George Washington and the Daring Campaign That Saved the American Revolution
General George Washington’s defeated and dispirited Continental Army was the picture of desperation in December 1776. Conditions in the army were simply miserable. The Commander-in-Chief reported that some of his troops were “so thinly clad as to be unfit for service,” and another officer described his starving comrades as resembling “animated scarecrows.” To make matters worse, the British Crown appeared to be on the brink of victory in the Revolutionary War, causing many to lose hope in the fight for American Independence.
During this dark time, the famous writer and Patriot Thomas Paine wrote in The American Crisis, “These are the times that try men’s souls. The summer soldier and the sunshine patriot will, in this crisis, shrink from the service of their country; but he that stands it NOW, deserves the love and thanks of men and women.” With the fate of America’s destiny hanging in the balance, General Washington proceeded to conduct one of the greatest campaigns in military history.
On Christmas night 1776, the Commander-in-Chief and his troops left their frigid Pennsylvania encampments and crossed the ice-chocked Delaware River in the middle of a severe winter storm. After making it over to New Jersey, Washington and his band of 2,400 soldiers marched ten difficult miles to reach the town of Trenton, where they routed a garrison of 1,500 Hessian mercenaries on the morning of December 26.
The victorious Americans quickly returned to Pennsylvania, but rather than retiring to winter quarters to rest up until the next fighting season, Washington decided to strike the enemy again. Another hazardous crossing of the Delaware was made and Washington’s troops engaged a British force under General Charles Cornwallis at the Second Battle of Trenton on January 2, 1777. Cornwallis hoped to finish off the Americans the following day, but Washington and his army deceptively slipped away from the field that night and boldly marched to Princeton, New Jersey. With their commander leading from the front, the soldiers of the Continental Army struck Cornwallis’s rear guard at the Battle of Princeton on January 3 and won another stunning victory. After Princeton, Washington and his troops made their way to Morristown, New Jersey and finally settled into winter quarters.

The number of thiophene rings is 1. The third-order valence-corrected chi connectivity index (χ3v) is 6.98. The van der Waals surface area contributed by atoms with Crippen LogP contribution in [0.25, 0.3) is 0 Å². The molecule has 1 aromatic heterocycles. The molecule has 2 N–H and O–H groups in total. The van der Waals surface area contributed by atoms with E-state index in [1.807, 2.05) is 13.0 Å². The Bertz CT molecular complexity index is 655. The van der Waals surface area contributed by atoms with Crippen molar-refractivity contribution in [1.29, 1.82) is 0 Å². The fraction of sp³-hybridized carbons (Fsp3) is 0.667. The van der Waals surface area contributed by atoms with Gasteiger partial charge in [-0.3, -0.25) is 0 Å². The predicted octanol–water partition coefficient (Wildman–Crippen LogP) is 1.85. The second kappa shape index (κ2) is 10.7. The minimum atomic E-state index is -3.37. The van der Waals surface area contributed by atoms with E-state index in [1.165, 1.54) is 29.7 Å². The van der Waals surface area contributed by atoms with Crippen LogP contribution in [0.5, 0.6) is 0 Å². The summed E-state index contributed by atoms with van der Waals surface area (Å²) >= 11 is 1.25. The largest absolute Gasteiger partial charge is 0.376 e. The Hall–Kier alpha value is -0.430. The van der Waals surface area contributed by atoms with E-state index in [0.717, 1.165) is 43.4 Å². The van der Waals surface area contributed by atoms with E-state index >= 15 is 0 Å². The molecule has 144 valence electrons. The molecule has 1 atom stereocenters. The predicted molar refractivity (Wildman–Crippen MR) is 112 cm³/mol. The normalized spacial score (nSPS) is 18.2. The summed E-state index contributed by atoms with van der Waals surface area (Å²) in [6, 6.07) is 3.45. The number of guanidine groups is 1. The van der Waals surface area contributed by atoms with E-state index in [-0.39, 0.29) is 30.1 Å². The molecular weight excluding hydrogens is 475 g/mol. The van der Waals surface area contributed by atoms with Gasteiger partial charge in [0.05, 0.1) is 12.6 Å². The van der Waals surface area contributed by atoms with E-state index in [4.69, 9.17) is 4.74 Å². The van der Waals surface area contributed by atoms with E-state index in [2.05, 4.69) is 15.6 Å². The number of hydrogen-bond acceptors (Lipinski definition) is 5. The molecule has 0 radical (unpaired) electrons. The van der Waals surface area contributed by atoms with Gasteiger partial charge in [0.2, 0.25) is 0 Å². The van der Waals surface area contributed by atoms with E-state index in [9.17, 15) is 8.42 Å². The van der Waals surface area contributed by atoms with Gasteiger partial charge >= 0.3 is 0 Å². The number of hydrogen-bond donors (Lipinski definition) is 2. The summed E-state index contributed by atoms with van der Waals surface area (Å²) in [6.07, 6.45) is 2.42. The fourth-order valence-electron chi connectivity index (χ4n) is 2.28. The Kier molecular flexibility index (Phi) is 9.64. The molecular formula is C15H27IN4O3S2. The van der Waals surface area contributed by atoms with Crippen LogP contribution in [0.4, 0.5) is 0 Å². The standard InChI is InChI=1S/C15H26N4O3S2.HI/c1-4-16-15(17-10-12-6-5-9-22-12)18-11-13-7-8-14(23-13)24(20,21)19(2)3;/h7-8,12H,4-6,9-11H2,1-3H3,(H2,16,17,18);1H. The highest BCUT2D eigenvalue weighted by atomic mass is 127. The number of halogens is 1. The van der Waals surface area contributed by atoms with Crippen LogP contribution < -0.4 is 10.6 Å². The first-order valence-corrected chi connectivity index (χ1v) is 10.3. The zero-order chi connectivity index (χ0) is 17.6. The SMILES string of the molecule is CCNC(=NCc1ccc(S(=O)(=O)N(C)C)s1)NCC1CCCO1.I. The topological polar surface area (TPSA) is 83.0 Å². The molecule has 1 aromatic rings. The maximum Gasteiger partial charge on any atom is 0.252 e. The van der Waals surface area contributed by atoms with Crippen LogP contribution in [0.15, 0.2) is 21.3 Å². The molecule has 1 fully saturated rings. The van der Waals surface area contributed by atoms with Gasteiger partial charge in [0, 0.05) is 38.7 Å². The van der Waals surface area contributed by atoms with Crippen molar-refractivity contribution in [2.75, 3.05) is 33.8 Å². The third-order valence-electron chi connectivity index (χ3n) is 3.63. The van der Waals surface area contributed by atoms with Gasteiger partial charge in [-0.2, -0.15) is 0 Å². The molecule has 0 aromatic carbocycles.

Under Washington’s leadership, the soldiers of the Continental Army faced every hardship imaginable and went on to achieve two major battlefield victories in the span of ten days that saved the Revolution from ruin and inspired the public to renew their faith in the fight for liberty. Because of the Commander-in-Chief and his faithful warriors, America had survived “as dark a time as any in the history of the country,” as noted by Pulitzer Prize-winning historian David McCullough. Although there would be many more despairing moments in the war, Washington and his troops endlessly persevered together year after year until American Independence was finally secured in 1783. Through perseverance and spirit, they changed the world forever, and for the better.
1776 by David McCullough.
Almost A Miracle: The American Victory in the War of Independence by John Ferling.
Washington Crossing Historic Park: The Ten Crucial Days.
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